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Saturday, December 4, 2021
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Ecology at stake: Asia’s second-largest wetland in Assam, Sonbeel, facing drought amidst monsoon

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Most of the water resources in Asian countries are contaminated due to domestic, industrial, and agricultural waste, which affects the health of humans and the quality of water resources.

Sonbeel, which is the second-largest lake in southern Assam in India, is facing severe aridity under the prevalence of monsoons this year. It is getting dried up to such an extent that the water of the wetland is sinking and getting reduced at an unprecedented level. The incident occurred for the first time in past decades. Locals are brooding over the contemporary scenario of the lake, which is spread over 3458.12 hectares on land; fishermen who depend on it for their livelihood are quite flummoxed as they are not able to figure out what next is written on their fate.

Individuals are mainly worried about the minimal supply of fish in local markets. Sonbeel is known for varieties of fish that are not only fresh and tasty but also nutritious. As many as 35,000 families earn their daily bread from the freshwater tectonic lake. Some fishermen catch fish and sell them in markets. Besides all these, there are a vast number of boatmen who take the local and outside visitors around the scenic and beautiful lake to view nature for entertainment. Others are agriculturists. This way or the other, they live with nature.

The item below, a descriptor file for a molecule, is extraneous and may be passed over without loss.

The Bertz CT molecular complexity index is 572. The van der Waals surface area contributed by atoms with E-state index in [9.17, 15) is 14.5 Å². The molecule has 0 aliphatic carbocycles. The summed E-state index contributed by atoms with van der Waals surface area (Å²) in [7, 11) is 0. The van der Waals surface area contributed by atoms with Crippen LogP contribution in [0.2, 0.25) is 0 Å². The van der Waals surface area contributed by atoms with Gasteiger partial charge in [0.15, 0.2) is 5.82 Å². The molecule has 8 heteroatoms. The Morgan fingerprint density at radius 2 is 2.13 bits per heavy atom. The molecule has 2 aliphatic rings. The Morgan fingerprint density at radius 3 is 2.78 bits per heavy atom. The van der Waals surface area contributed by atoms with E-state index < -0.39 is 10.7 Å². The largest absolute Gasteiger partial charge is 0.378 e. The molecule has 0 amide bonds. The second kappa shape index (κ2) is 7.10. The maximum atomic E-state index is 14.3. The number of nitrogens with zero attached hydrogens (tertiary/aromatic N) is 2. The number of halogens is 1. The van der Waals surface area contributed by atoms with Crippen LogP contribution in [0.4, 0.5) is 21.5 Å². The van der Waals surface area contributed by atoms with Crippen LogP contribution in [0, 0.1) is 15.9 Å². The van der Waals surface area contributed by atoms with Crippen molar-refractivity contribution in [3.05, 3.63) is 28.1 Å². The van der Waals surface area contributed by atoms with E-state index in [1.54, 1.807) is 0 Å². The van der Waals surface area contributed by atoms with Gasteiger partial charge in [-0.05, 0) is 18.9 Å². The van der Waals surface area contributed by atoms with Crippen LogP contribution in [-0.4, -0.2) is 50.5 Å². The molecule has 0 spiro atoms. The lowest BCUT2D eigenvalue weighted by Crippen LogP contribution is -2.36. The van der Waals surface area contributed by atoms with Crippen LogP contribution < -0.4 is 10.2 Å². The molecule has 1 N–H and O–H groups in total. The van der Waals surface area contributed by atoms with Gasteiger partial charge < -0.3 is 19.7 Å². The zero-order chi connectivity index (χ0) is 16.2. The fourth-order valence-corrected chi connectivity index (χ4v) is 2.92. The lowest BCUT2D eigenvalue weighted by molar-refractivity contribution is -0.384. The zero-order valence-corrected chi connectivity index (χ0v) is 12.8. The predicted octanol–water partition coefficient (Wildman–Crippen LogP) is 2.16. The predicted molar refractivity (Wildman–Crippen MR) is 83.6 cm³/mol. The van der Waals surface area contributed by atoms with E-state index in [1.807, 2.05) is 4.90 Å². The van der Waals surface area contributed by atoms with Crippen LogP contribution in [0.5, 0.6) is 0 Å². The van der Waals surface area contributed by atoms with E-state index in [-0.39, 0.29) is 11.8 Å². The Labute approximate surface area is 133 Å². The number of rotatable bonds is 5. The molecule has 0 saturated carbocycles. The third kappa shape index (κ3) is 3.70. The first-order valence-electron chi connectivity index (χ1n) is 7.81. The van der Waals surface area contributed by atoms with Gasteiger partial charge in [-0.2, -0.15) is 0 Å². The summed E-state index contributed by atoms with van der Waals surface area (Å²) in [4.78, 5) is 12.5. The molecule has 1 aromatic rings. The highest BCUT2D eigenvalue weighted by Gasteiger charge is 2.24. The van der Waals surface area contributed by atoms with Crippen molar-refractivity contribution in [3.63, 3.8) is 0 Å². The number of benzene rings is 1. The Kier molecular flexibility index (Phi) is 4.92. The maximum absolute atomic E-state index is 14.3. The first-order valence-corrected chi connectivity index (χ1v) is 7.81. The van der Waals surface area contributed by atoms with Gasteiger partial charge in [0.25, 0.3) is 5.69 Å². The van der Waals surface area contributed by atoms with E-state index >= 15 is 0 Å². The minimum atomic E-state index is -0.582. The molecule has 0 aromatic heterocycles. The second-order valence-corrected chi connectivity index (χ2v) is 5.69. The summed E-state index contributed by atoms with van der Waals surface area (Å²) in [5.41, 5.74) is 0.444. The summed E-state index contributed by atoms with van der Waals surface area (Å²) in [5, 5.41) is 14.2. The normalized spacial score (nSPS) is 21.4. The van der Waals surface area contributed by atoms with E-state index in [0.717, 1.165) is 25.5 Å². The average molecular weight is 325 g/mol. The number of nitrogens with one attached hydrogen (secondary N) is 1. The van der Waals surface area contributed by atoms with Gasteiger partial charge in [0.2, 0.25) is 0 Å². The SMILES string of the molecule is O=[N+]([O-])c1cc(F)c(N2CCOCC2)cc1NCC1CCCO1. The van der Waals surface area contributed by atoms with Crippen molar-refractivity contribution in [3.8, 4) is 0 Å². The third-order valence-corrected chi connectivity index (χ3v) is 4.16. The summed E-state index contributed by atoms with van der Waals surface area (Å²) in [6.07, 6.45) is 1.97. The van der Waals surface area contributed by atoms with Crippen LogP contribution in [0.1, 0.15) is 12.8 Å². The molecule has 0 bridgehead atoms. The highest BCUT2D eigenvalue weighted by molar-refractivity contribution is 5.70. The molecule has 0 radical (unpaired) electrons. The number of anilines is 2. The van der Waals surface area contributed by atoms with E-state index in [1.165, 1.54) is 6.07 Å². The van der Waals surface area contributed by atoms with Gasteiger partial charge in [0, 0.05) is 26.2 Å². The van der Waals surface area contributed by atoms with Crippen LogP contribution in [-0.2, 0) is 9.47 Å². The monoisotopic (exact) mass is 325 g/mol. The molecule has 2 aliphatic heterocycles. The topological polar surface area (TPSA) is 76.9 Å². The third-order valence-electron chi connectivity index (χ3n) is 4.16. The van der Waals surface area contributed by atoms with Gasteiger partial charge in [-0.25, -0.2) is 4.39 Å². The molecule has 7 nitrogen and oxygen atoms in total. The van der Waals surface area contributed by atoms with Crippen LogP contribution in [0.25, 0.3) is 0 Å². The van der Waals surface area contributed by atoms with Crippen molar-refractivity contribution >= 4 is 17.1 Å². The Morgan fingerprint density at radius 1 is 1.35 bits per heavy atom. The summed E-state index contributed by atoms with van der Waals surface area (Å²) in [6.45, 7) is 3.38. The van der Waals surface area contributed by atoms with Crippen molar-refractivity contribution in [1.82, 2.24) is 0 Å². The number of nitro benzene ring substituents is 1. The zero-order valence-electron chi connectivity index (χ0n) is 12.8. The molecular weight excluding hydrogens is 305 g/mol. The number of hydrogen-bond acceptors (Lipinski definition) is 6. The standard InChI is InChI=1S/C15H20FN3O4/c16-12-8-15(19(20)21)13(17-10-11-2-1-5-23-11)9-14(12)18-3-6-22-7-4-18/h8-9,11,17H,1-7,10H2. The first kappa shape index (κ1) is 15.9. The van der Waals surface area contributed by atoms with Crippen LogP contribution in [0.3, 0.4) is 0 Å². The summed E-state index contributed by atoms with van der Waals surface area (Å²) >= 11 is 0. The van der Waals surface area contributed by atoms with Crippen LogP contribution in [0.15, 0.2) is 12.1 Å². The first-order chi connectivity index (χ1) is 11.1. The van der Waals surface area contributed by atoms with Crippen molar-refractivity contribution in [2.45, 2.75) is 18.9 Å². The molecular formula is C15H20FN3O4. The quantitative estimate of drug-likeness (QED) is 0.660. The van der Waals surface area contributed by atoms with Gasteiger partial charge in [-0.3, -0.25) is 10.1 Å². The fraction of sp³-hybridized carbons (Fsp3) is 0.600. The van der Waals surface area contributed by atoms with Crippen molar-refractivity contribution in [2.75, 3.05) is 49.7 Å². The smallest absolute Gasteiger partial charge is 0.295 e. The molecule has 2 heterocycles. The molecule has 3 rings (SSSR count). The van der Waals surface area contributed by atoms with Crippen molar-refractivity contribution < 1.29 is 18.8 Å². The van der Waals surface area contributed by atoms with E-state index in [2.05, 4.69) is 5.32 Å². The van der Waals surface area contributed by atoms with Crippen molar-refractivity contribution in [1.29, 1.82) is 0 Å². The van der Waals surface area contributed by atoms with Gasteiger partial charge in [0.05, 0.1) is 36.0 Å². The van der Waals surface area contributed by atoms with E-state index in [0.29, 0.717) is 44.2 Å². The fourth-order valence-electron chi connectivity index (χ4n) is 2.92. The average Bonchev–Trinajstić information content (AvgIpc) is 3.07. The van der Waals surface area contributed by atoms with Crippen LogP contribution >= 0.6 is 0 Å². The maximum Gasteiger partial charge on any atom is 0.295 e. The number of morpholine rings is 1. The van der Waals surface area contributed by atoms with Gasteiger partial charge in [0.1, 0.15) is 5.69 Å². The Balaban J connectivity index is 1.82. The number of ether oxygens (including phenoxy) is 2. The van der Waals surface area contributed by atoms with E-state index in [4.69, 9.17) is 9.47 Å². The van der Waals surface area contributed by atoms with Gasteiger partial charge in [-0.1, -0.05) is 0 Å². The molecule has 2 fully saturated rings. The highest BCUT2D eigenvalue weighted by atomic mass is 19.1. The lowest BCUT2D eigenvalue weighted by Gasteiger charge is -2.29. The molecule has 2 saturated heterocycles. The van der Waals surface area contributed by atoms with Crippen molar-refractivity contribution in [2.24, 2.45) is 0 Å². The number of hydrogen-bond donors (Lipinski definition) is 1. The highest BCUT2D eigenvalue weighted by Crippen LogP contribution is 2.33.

son 2 The North-Eastern Chronicle

The drastic drying up of the water in the wetlands has raised a number of questions about the lake’s very existence. There are diverse species of fish in the lake which are on the verge of extinction due to rise in toxic level and their shrinking habitats.

As per the information by Dr. Debashis Kar, Professor of Life Science, Assam University, Sonbeel is home to 69 species of fish belonging to 49 genera, 24 families, and 11 others. 84.2% of them are from the freshwater group and the rest of the peripheral class.

Migratory birds flock in hundreds, attracted by the aquatic creatures of the lake. Moreover, the beauty of the lake is further enhanced by trees locally known as ‘Izoil.’ However, keeping in view of the contemporary scenario, the rich ecology of Barak Valley’s survival depends on the Rain God.

As per the sources, thus far, Chief Minister Himanta Biswa Sarma has announced to make Sonbeel a tourist resort and include it on the map of sightseeing visiting places like Malegarh.

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